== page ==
The It-Didn’t-Happen Rally

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When I was a little kid and got what I considered a bad grade (let’s say a B+) at school, I would sheepishly come home and start to tell my mom. She could tell I had disappointing news, and she would invariably ask me, “Was it a C? A D? An F?” Hearing her offer some low expectations was a relief for me, and it made me easier to tell her, “I got a B+”, and she would tell me it wasn’t so bad, and we would talk about it. For a little boy, it was a weight off his shoulders. And she did it that way every time.

I suppose, or at least I hope, it was her way of making it easier for me to tell her the news. Thus, in a strange way, telling her something bad was magically transformed into what I felt was actually pretty good news. Hearing her suggest that I might be reporting an “F” but instead giving her a “B+” made me feel good again. It was a curious, but clever, psychological trick.

I am reminded of this because of what the market has been doing for years now, which is rallying on the fact that Something Bad That Was Supposed To Happen Turned Out Not To Happen. In other words, it isn’t that something positive took place. It’s just that something negative that was suggested might take place didn’t take place, and thus people are elated and buying equities even more hungrily.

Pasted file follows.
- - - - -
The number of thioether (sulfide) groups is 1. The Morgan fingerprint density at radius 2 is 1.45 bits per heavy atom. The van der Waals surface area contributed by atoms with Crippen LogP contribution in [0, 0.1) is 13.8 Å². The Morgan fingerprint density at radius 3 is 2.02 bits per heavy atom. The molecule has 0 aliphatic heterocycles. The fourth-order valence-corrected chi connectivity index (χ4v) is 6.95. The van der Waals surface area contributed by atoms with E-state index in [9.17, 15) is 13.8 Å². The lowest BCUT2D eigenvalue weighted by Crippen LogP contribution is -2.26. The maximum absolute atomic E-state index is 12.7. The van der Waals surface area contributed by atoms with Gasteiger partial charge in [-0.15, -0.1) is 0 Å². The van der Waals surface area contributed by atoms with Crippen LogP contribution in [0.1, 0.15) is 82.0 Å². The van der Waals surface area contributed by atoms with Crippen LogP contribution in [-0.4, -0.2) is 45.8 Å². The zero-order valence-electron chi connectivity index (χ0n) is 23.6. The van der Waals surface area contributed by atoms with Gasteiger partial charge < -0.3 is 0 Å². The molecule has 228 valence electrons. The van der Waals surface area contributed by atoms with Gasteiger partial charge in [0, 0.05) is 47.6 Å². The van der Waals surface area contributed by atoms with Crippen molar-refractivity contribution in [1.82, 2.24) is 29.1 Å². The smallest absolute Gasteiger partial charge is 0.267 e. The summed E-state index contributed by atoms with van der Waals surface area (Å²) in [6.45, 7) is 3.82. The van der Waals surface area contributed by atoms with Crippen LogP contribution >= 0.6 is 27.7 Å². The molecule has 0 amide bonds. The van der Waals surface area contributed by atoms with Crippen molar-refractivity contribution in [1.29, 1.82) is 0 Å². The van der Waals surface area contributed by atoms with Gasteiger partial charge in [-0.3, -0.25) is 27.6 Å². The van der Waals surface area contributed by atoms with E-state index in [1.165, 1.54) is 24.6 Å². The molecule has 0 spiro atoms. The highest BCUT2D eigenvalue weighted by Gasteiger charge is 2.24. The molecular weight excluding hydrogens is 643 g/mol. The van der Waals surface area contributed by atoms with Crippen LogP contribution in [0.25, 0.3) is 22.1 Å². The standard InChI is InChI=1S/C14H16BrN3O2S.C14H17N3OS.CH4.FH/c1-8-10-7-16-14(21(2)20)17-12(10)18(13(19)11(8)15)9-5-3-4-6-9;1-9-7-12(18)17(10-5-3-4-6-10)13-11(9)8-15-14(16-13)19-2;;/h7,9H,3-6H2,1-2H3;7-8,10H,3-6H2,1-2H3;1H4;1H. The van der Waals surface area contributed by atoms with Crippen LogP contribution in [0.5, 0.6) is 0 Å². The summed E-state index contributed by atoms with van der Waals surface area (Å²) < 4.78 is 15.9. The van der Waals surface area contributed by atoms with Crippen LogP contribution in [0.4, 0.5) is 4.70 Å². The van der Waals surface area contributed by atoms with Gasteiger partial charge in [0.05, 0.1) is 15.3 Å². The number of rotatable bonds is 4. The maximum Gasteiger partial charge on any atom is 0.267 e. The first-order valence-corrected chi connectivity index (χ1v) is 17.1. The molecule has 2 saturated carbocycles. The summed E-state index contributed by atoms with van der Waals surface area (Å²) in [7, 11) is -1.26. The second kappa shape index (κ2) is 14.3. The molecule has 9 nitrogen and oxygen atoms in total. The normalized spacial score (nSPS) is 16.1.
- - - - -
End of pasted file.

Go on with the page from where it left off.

It would be like the world being gripped by fear that we were about to be invaded by Martians. Not just Martians, but Martians who made it a habit of torturing and killing humans for sport. Then it turns out some wacko made up the whole thing, and the Dow goes up 3,000 points on the jubilation to lifetime highs. The fact that there are no Martians, and there never were, is immaterial. It’s just that something bad did not, in fact, take place, so let’s all party by buying AAPL, MSFT, and TSLA.

We have a recent example of that right now by way of the virus scare. For a few days, the world got freaked out – – and rightly so, I would say – – at the effects of a global pandemic. And yet in short order, we have exploded to lifetime highs across the board. Why? Because it has been cured? Or it was a hoax? Not at all. Simply because we’re not all dead at this immediate moment.


It’s even more extreme with the NASDAQ. One would assume tech would be especially affected; after all, who wants to shove AirPods that were just manufactured and shipped from China deep into their ears? I certainly don’t. But still, people just can’t get enough of this stuff. We used to marvel at 5,000 on the NASDAQ. We’re just about double that now.


I’m almost speechless at this point. But Powell isn’t. Thus, he’ll spend today and tomorrow telling us this madness is all for his dual mandate of maximum employment and stable prices. Believe it if you like. Almost everyone else does.